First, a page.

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Is Roswell worth considering further? From what I’ve been told by reliable, credible investigators working the Roswell story, outside the loony lime-light of the internet crowd, yes it is.
What was the real event? It seems, from evidence located only a few months ago, that the real Roswell story is not far from the archaeologist tale(s) which you can find a good recounting of in several books, with Kevin Randle’s and Don Schmitt’s The Truth About the UFO Crash at Roswell [M. Evans and Company, NY, 1994, Chapter 14, Page 102 ff.] being a relevant source.
Originally posted by Jchristopher5
Why was the material unable to be cut? Why did it have memory metal characteristics, which not part of any projects? Why did it spread out over hundreds of yards, and why was it metallic, in a sense never seen before.
Research projects investigating the "miracle material" graphene and the human brain have won unprecedented funding of up to 1bn euros each. Under the European Commission's Future and Emerging Technologies programme, the backing is designed to give Europe an edge in key areas of research.
The premise that the Foster ranch debris was a Mogul balloon doesn't make sense.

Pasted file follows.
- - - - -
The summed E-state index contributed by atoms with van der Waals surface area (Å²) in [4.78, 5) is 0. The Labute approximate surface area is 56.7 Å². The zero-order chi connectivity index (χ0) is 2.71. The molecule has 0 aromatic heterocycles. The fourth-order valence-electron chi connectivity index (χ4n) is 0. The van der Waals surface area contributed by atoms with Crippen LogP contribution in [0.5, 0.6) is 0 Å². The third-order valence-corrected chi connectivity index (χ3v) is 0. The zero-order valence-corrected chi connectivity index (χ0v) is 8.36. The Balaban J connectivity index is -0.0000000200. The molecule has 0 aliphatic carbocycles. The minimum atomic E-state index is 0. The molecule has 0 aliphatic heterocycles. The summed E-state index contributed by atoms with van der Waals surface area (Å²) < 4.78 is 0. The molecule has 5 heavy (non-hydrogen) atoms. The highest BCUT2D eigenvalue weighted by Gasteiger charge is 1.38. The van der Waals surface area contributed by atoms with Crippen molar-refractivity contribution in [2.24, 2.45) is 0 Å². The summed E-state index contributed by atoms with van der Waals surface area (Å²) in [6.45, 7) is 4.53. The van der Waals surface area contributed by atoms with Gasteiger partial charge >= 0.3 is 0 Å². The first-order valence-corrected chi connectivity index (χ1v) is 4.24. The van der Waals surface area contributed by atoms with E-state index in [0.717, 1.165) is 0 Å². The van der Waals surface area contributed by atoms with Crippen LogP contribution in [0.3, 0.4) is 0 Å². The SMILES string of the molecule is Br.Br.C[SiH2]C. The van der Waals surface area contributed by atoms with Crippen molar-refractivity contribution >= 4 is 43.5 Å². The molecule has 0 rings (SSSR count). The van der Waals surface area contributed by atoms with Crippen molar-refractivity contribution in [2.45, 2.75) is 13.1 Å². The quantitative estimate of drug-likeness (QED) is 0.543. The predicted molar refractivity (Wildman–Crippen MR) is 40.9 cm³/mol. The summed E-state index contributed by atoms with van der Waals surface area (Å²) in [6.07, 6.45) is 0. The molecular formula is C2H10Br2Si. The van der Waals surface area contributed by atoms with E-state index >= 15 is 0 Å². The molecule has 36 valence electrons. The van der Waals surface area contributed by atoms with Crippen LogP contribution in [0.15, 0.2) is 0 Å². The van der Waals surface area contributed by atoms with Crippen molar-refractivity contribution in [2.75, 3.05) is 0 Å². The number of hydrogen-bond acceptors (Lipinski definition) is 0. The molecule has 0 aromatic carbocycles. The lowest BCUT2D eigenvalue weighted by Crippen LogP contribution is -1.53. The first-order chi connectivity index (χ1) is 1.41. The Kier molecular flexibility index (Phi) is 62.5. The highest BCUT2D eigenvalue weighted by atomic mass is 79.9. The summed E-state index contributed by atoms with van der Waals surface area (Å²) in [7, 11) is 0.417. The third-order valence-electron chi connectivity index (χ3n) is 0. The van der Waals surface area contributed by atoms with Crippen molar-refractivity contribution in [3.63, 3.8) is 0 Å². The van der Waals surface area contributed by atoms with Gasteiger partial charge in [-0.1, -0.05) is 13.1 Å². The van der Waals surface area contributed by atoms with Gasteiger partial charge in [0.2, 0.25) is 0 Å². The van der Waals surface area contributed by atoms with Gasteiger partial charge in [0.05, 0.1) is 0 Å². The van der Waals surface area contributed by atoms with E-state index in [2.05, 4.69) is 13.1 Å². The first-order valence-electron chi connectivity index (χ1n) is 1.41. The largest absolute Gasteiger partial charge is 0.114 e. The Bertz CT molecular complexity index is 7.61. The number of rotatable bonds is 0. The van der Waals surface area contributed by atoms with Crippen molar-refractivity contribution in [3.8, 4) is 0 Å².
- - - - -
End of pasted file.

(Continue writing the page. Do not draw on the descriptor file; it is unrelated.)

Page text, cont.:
It should also be noted that a Mogul log book does NOT support the government's assertion of the launch on July 4, 1947, being the Mogul balloon that crashed, mainly because the log lists that flight as being canceled due to weather. The balloon was launched the next day (July 5, 1947) and according to the log book was recovered, hence not lost.
Originally posted by xpoq47
What's relevant to the OP is the 2002 Haut affidavit. Walter Haut was there. He was ordered to put out the original "flying disc" story, and he handled debris. Either you believe the content of the affidavit he left to be read after his death or you don't. He tells of what sounds like an escape pod with alien bodies found at a site north of Roswell. It could be that the drive portion of a typical saucer was ejected because of a severe emergency, leaving the cockpit to act as an escape pod for the crew. The drive portion (the outer rim) may have traveled about 100 miles before crashing and creating the famous debris field.
And that material that Jesse Marcel described on BBC TV shortly before he died and his son still describes in the same way could be graphene, which was theorized and described in a scientific article in 1947 and is now the subject of a lot of R&D.
Originally posted by fleabit
I think the theory that two craft ran into each other makes sense. I don't think Roswell was a dupe. Stanton Friedman has some good ideas about why they ran into each other - check it out if you get the chance.